Another factor that could not fail to aggravate the relations between Turkey and Israel was Turkish desire to develop the relations with the countries that traditionally conflict with Tel-Aviv. It should also be noted that this tendency arose at the times when both Tel-Aviv and Washington brought pressure to bear upon these countries, each having their own claims.
Despite the activity contradicting the USA, Turkey gained a mutually advantageous intermediary role in the problem of the Golan Heights between Syria and Israel, as well as in a number of other disputable problems in the Middle East.
Besides, the cooperation between the countries is not limited only to the aspects mentioned above. In 2008 the trade turnover between the two republics rose up to the point of USD 4 billion with over half of this amount being Turkish export to Israel. Moreover, military agreements are being realized in an intensive manner. Turkish Chief Department of Defense will purchase in Israel Heron pilotless aircraft. Also, an agreement was reached that Israeli specialists would modernize the Turkish Air Force fighter jets F–4 Phantom with Israeli technology. It is interesting to mention that even Russia, having an enormous potential and high technology achievements in this sphere, also plans to conclude a contract with Israel for the supply of pilotless aircraft to Russia.
Today the interaction and further steps of both countries in the process of international cooperation are under an attentive observing eye of the world community. The reason for such attention was the World Economic Forum in Davos that took place in the previous week. In fact, the forum was a well-awaited finale for the accusations on the part of the Turkish leader of the Israeli Cast Lead operation in Gaza. As we know, Turkish Prime Minister even raised a question of excluding Israel from the UNO. According to the Jerusalem Post, Israeli diplomats are inclined to share the opinion that Turkey cannot anymore objectively judge the situation and, therefore, cannot anymore perform the intermediary role settling the disputes in the Middle East. Only the USA is said to be capable of participating in the process.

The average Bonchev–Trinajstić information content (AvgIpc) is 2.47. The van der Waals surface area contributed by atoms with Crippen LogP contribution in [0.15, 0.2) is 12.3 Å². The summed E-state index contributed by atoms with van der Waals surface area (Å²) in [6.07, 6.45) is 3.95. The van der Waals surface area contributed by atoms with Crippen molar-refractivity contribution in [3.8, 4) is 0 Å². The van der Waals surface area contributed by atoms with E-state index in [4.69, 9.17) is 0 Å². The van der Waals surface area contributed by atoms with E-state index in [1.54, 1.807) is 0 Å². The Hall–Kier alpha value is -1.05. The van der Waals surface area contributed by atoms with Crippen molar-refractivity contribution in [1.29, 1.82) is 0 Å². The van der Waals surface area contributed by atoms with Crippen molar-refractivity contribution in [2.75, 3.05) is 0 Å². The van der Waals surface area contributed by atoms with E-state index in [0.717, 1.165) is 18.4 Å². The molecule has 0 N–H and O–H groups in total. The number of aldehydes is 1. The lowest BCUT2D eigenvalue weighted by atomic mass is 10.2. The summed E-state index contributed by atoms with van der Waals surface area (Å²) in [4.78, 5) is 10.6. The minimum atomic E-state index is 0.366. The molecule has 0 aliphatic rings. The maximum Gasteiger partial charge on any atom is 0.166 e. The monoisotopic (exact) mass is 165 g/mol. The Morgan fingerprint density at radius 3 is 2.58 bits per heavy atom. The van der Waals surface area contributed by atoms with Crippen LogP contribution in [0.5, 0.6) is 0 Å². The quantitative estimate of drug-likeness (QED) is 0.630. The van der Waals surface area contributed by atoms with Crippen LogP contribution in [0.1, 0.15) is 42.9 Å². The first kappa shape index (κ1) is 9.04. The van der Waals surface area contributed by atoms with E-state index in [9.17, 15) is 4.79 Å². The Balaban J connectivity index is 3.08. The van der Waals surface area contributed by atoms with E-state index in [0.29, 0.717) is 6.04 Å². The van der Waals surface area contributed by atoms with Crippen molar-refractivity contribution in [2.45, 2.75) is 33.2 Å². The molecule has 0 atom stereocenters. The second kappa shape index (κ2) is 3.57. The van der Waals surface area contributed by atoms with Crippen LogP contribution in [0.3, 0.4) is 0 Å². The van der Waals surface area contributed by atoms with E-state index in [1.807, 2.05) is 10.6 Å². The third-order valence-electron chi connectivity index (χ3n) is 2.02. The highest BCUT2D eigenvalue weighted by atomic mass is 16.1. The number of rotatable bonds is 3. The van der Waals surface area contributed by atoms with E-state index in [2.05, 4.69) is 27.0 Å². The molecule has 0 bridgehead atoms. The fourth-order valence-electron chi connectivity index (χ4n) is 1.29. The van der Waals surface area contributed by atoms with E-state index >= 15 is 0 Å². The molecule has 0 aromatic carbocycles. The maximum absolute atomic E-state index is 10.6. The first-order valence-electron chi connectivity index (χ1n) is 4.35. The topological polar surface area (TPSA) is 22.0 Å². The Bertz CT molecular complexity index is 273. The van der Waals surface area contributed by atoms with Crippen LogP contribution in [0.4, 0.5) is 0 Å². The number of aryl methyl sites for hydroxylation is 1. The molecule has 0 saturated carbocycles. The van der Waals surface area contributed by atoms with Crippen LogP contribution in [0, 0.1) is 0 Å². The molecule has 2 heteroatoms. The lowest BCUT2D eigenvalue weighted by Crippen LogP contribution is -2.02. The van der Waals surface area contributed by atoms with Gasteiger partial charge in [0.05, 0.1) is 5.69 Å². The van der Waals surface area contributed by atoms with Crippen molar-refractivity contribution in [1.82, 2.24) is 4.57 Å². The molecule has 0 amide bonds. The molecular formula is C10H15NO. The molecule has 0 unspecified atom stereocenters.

It is obvious that these events signal another Turkish attempt to position itself as a regionally strong power. Turkey has established an international policy course that contradicts to the strategies and expectations of the allies, which to a great extent displays Ankara’s desire not to take anyone’s advice as to its own national interests.
Regarding the situation in the Middle East, as well as the relations of Turkey with the countries in this region in this perspective, we can conclude that Ankara, following its own interests in choosing partners and cooperation methods, relies upon “quantitative” method, simultaneously improving its quality. We assume that the basis of today’s Turkish international policy strategy is based upon the principle of establishing a “neighborliness belt” around Turkey which was introduced by the primary Turkish leader Kemal Ataturk. Besides, the analysis of the events lets us consider that Turkey is going to stick to the policy that will allow it to establish positive relations primarily with its Muslim neighbors. However, coming back to the Turko-Israeli relations, we should note that this tendency will hardly influence Ankara’s relations with Tel-Aviv, particularly in the field of obligations and agreements within bilateral cooperation in various spheres. It is obvious that Israeli interests are at stake, and in case the relations with Turkey radically change, this might negatively influence Israel first of all.